1. National Law School of India University and Alternative Law Forum Report, SEDITION LAWS & THE DEATH OF FREE SPEECH IN INDIA

When the Supreme Court specifically laid down that the provisions of section 124A are only made out where there is a tendency to public disorder by use of violence or incitement to violence, for the other interpretation (earlier afforded by the Privy Council) would conflict with the fundamental right under Art 19(1)(a),31 how is it that so many cases and FIRs continue to be registered against media persons and others for their speeches and writings?
The truth remains that while the SC has stayed firm in its opinion on sedition from Kedar Nath onwards,the lower courts seem to continuously disregard this interpretation of the law, most recently seen in the verdict against Dr Binayak Sen. The law on sedition is being used to stem any sort of political dissent in the country, and also any alternate political philosophy which goes against the ruling party’s mindset. It is a throwback to the days of British Rule, when the speeches of Tilak and Gandhi used to warrant persecution for they spoke out against the British Rule, but one asks in a country providing a fundamental right to freedom of speech, is such criticism not a right of the individual, so long as it remains within reasonable restrictions?

2. Gautam Bhatia, Extracts from Offend, Shock, or Disturb: Free Speech Under the Indian Constitution discussing the history of the judicial interpretation of sedition law in India

Extracts from the book on sedition available here

Gautam Bhatia discusses Kedar Nath Singh’s  case in which the court examined the constitutional validity of Sec. 124A of the IPC. 
He comes to the conclusion that  Kedar Nath Singh  expressly links Section 124A with Article 19(2)’s public order test. In other words, Section 124A is constitutional only because and insofar as it fits within the meaning of Article 19(2)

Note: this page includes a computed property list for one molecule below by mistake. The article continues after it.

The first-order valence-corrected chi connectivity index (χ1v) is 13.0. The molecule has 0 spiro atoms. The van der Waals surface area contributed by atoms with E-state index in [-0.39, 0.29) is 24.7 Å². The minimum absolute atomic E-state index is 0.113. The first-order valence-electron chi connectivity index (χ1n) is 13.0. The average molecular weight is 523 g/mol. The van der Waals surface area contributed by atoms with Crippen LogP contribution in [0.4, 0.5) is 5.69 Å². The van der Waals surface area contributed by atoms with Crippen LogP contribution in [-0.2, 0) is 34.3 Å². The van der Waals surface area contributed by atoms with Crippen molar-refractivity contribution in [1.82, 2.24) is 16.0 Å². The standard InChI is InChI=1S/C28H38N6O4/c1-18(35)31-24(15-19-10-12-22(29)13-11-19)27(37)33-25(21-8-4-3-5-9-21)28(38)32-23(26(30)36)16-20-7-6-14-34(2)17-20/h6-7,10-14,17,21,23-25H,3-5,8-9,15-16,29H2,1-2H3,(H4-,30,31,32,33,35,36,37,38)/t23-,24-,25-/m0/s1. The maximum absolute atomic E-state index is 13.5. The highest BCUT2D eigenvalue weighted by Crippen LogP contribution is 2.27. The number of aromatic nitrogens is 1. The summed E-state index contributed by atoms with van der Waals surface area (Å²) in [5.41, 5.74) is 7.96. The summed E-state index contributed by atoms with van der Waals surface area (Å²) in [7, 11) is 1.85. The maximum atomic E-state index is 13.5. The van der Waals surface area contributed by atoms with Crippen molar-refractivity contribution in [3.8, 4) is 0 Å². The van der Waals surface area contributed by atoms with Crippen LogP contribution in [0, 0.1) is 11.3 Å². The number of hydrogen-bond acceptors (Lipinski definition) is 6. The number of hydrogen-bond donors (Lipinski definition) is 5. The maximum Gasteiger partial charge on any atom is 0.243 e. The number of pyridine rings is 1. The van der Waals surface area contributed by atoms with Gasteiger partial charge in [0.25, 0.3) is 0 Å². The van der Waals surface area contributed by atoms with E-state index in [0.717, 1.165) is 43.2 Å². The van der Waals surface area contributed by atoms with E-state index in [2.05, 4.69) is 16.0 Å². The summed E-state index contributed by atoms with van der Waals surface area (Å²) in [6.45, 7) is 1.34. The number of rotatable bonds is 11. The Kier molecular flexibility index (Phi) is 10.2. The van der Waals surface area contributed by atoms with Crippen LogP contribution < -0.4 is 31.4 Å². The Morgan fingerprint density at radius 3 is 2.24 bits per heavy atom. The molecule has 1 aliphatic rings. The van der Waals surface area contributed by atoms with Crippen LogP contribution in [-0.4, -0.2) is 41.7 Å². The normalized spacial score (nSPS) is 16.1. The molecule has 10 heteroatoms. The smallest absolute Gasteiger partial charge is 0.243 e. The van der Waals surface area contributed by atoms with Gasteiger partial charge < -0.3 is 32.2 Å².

He adds that cases such as Rangarajan and Arup Bhuyan have narrowed the standard, gradually approaching something akin to the test that exists int he US namely the  Brandenburg test (‘incitement to imminent lawless action’). 
He concludes therefore that 

1. Either Section 124A itself must be interpreted to embody a Brandenburg level of 
2. Alternatively, if Section 124A is still under- stood as embodying Gwyer’s formulation of ‘intention’ or ‘tendency’ to public disorder, then it is at least now unconstitutional and violates 19(1)(a) and 19(2), even though it might not have been in 1957

For a historical background

3. Siddharth Narrain, We are all seditious now, but when did this start?
We are all seditious now, but when did this start?

On sedition: 

4. Sarim Naved, On sedition

On sedition: Sarim Naved

5. Nivedita Menon,Sedition: the highest duty of a citizen?

Sedition: ‘The highest duty of a citizen’

On Procedural Aspects

6. Lawrence Liang, The process is the bloody punishment
The process is the bloody punishment

and finally on a lighter vein, for an ironic comment

7. Lawrence Liang, The Restitution of the Conjugal Rights of the State
The Restitution of the Conjugal Rights of the State